ANCIENT VALUES OF LIFE ?
A brief glance at the Greeks, who invented democracy, and the Romans and virtually all other ancient societies, shows us that we did not get our life values from them.
RESPECT FOR LIFE
The basic right to life seems fundamental. We all want to live without fear of being arbitrarily deprived of life or dignity. As obvious and important as this seems to us today, however, it was not obvious or important in the ancient world.
The ancient Greeks and Romans, as well as every ancient culture we know of, practiced infanticide - the killing of newborn children as a means of population control, sex selection (boys were desired, girls not), and ridding society of burdensome or deformed members.
Babies that appeared weak or sickly at birth, or had even a minor birth defect or imperfection such as a cleft palate or harelip, were killed. This was not done by some Nazi-like baby removal squad, but by an immediate member of the family, usually the mother or father, often using methods that betray a cruelty beyond our modern imagination.
Wrote the great humanitarian Seneca: "Children... weak and deformed we drown, not through anger, but through wisdom, preferring the sound to the useless."
These societies also practiced human sacrifice and - when it came to the Romans - killing for entertainment. The Coliseum, and other circuses of its type, saw a level of cruelty and inhumanity beyond belief. Emperor Trajan, in the year 107 B.C.E., held games where ten thousand gladiators and three thousand wild animals fought to the death - which means thousands of human beings died - watched by spectators who ate, drank wine, and cheered the grisly spectacle.
Instead, Abraham, the first Jew, introduced the idea of one loving God as the Creator of all. We are all God's children created in the "divine image" (Genesis 1:27). Deformed babies, slaves, women, and men - all have this divine image within them, and all have the right, therefore, to life. "Thou shalt not murder," the sixth commandment, is only one of many direct references to the infinite value of life found in the Bible.
The absoluteness of the God-given standard set the Jews apart. And, indeed, for thousands of years no one much wanted to join their club. But eventually their vision and values spread worldwide. British historian Paul Johnson notes (A History of the Jews [Weidenfeld & Nicolson, 1987], Epilogue):
Certainly the world without the Jews would have been a radically different place... To them we owe the idea of equality before the law, both divine and human; of the sanctity of life and the dignity of the human person; of individual conscience and so of personal redemption; of the collective conscience and so of social responsibility; of peace as an abstract ideal and love as the foundation of justice, and many other items which constitute the basic moral furniture of the human mind. Without the Jews the world would have been a much emptier place... It is almost beyond our capacity to imagine how the world would have fared if they had never emerged.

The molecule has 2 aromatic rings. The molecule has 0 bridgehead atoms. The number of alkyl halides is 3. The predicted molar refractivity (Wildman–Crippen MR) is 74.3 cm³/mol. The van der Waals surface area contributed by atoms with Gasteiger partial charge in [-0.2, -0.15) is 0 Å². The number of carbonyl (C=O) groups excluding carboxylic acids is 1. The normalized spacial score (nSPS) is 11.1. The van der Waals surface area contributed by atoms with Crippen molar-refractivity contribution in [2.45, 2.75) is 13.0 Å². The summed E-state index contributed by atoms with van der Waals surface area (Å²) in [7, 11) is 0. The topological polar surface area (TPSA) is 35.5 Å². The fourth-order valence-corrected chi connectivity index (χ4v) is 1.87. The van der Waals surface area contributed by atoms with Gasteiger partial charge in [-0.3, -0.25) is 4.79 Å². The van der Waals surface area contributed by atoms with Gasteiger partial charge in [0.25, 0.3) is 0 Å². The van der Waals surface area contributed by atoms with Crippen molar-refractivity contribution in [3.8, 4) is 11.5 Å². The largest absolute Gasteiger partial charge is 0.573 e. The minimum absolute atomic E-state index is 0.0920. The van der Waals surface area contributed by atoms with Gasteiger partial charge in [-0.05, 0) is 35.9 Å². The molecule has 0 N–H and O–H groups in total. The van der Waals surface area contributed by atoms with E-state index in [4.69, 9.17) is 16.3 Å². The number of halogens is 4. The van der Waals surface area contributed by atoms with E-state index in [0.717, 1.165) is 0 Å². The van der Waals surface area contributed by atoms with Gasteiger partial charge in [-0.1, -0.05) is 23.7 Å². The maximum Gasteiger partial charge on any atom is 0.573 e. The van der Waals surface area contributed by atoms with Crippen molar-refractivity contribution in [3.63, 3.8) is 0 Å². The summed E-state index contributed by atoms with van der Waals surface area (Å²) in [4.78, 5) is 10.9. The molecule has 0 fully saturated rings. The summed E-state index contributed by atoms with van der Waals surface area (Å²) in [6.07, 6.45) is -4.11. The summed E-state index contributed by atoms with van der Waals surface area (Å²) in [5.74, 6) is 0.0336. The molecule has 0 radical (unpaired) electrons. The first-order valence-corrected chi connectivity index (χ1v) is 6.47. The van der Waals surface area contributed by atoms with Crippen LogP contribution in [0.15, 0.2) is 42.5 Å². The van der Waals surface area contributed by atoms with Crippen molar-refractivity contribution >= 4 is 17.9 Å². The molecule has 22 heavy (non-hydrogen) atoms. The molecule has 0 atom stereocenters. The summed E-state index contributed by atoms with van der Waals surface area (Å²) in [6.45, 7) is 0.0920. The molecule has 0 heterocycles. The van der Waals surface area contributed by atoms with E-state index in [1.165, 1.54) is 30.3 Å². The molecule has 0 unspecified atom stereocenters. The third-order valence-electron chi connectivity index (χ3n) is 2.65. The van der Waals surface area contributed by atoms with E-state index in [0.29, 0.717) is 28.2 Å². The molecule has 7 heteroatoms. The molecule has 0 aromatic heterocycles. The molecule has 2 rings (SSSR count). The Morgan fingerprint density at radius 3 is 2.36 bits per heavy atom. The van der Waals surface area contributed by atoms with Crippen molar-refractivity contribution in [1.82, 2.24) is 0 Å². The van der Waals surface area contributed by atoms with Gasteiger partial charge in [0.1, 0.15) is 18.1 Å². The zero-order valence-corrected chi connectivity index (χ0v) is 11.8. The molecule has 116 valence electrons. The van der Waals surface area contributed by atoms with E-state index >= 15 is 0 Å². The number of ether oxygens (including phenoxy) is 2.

For two thousand years, from Abraham to the birth of Christianity, the Jewish people alone championed the notion of a just and moral world based on humanity's relationship with a loving God. Then came Christianity and Islam, both spiritual offshoots of Judaism, which converted millions of people to the belief in One God. In modern history, the greatest spreader of Jewish values outside religion has been the growth of Democracy. During the last three centuries the founding fathers of both British and especially American democracy were overwhelmingly impacted by Biblical ethics. The Bible played a central role in the curriculum of the newly founded institutions of higher learning, with both Hebrew and Bible studies being required courses. At Yale, some commencement orations were delivered in Hebrew. The Biblical education of the Founding Fathers colored their attitude toward religion and ethics - and especially politics. America was to be the new place where the old Biblical vision would take root.
Married to a Biblical standard of values, grass-roots democracy took root in America and in the last two hundred years became the fastest-spreading political system in the world. In 1800 there were three liberal democracies in the world: the United States, France, and Switzerland. In 1900 there were thirteen; in 1999, close to seventy.
So that's the story. The values held dear in modern democratic nations are largely a product of Judaism.